Creating and Managing a Construction Budget

Eric Fleps

“How much will it cost?” – That without fail, is the most commonly asked question when a client is considering whether or not to build a new self storage facility. It’s seemingly a simple question, so of course it should have a simple answer, right? Unfortunately, that is almost never the case. The process of getting an accurate budget pulled together for a new project should begin with far more questions than answers.

So, what questions should I be asking you might be thinking? The first place to start would be to examine the high level items that can dramatically influence the cost of any given project. These can be boiled down into a few primary buckets: 1. The market or region the project will be built it, 2. Site specific premiums, 3. Building size and shape, 4. Municipality or owner driven specifications.

1.) The first is the market or region in which you are building. Regional cost escalations are due to a variety of factors such as volume of labor force, union presence, availability of raw materials, etc. and will play a tremendous role in the cost of your future facility whether you like it or not. Regional cost escalations vary widely depending on the market. Something that costs (x) in Dallas may fetch a 25% premium in Seattle. It is important to identify the cost premium associated with your market as one of the first steps in narrowing down costs.

2.) Once you have gotten past your market selection and you are examining individual parcels of land, you need to start thinking about any site-specific challenges or premiums that must be evaluated. What kind of soils exist on the site? Is there rock? Is there groundwater present? Do we have to import or export dirt? Will there be retaining walls? How will we deal with storm water? What is the size of the site? Are there any environmental challenges? All of these questions should be answered, and their answers will impact your cost.

In addition to site specific challenges, you must consider the location specific design requirements. Some big ones to consider: Are there seismic requirements? Are there high wind or hurricane requirements? What is the snow load? What climate zone am I in and how will that impact the building envelop? The answers to these questions will also play a role in creating your budget.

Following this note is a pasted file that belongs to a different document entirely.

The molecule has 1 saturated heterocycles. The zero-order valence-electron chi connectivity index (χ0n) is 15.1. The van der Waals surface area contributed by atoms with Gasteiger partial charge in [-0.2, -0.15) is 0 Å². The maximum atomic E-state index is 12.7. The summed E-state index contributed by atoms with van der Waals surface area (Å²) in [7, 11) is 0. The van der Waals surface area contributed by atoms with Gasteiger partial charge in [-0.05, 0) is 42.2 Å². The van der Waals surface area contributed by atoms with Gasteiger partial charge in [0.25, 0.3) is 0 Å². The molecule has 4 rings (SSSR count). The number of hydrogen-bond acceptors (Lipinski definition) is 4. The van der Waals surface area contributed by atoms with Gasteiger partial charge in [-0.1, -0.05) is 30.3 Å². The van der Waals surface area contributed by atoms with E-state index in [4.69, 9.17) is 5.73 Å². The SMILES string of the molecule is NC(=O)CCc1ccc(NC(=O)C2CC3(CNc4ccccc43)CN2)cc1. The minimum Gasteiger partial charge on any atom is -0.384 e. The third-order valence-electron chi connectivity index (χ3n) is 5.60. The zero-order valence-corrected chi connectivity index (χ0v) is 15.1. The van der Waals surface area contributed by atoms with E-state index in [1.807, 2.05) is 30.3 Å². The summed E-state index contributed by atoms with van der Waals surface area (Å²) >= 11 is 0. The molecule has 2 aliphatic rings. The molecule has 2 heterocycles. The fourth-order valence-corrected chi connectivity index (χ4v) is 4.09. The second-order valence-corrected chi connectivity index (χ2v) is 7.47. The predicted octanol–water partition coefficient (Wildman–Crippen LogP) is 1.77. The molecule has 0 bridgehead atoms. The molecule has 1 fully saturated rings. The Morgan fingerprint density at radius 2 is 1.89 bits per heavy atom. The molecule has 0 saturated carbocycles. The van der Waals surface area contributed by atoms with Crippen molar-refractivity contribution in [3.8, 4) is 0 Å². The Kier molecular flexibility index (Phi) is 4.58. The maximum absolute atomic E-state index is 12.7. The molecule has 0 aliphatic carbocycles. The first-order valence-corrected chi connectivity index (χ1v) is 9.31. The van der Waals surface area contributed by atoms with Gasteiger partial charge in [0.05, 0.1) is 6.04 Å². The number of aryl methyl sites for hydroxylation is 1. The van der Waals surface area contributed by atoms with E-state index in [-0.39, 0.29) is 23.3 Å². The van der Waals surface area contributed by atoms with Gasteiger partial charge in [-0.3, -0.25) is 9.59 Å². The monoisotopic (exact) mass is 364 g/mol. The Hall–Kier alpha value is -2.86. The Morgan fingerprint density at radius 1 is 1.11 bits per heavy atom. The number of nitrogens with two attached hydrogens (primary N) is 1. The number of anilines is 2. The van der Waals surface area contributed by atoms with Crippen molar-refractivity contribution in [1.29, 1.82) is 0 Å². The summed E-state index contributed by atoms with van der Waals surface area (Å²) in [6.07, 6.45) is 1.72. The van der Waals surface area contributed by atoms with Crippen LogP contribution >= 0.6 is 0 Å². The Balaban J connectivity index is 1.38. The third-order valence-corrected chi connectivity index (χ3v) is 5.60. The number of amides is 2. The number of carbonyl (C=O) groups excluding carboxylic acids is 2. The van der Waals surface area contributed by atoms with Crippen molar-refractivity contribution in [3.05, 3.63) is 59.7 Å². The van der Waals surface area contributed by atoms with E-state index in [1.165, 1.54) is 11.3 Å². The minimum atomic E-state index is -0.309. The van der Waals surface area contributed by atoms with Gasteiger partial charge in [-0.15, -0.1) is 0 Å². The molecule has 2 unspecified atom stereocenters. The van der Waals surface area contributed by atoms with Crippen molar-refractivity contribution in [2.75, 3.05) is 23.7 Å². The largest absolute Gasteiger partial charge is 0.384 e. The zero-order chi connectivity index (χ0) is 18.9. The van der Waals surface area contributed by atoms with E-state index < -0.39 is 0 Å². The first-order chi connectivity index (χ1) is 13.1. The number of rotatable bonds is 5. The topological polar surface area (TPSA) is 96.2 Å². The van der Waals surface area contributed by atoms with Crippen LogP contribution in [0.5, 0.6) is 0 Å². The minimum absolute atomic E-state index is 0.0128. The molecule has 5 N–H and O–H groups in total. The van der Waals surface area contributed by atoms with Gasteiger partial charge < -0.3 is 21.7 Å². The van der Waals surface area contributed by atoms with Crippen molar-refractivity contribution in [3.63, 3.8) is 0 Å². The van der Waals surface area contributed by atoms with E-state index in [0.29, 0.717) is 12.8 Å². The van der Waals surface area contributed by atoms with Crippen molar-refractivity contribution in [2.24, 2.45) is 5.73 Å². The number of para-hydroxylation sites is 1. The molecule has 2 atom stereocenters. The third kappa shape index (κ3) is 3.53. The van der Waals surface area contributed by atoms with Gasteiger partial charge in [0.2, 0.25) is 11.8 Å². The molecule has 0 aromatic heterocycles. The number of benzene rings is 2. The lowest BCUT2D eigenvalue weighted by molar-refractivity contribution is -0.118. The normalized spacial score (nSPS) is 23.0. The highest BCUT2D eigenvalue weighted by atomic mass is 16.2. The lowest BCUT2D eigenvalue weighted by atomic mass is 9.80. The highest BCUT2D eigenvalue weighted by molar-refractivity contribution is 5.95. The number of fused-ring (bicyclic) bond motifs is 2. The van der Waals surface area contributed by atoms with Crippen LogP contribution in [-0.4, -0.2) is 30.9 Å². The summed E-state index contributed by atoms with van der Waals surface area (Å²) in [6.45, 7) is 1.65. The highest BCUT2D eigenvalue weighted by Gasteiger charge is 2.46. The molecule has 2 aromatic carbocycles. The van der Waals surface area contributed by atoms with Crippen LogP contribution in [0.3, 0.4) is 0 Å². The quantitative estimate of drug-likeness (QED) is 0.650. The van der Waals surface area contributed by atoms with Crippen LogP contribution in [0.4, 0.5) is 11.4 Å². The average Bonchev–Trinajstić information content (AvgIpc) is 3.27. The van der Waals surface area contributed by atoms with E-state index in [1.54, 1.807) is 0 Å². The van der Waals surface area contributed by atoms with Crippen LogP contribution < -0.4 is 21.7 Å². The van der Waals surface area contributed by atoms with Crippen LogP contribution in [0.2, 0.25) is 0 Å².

3.) Once you start to test fit and site plan on an actual parcel, it’s important to know that the size and shape of your desired building will make a difference in your budget. The larger the building, the greater your economies of scale. The number of stories will impact structure type, fire requirements and more. The piece of land may dictate that your building is an inefficient shape (think about a ratio of façade wall to floor area). Additionally, the proximity of the building to the lot lines will have building code implications that impact the cost of the project.

4.) One last thing to consider are any specifications that may be driven by the local municipality, or by you – the owner. Will the façade be stone? Or metal panel? How much glass will be on the exterior of the building? Are landscaping requirements above and beyond the norm? What kind of office specs? Hallway systems? Average unit size? Number of elevators. All these items should be evaluated and discussed as you are working to define a budget.

Once all the major cost influencers have been evaluated and understood, an actual budget can be developed.  To avoid some of the commonly made budgeting mistakes in this process, for all the reasons listed above, avoid using per-square-foot costs universally. The reality is that no two projects on different sites are exactly alike. Make sure you don’t forget to account for unforeseen contingency or tax issues and have remembered to consider all of the possible scope gaps such as signage, impact fees, and low voltage.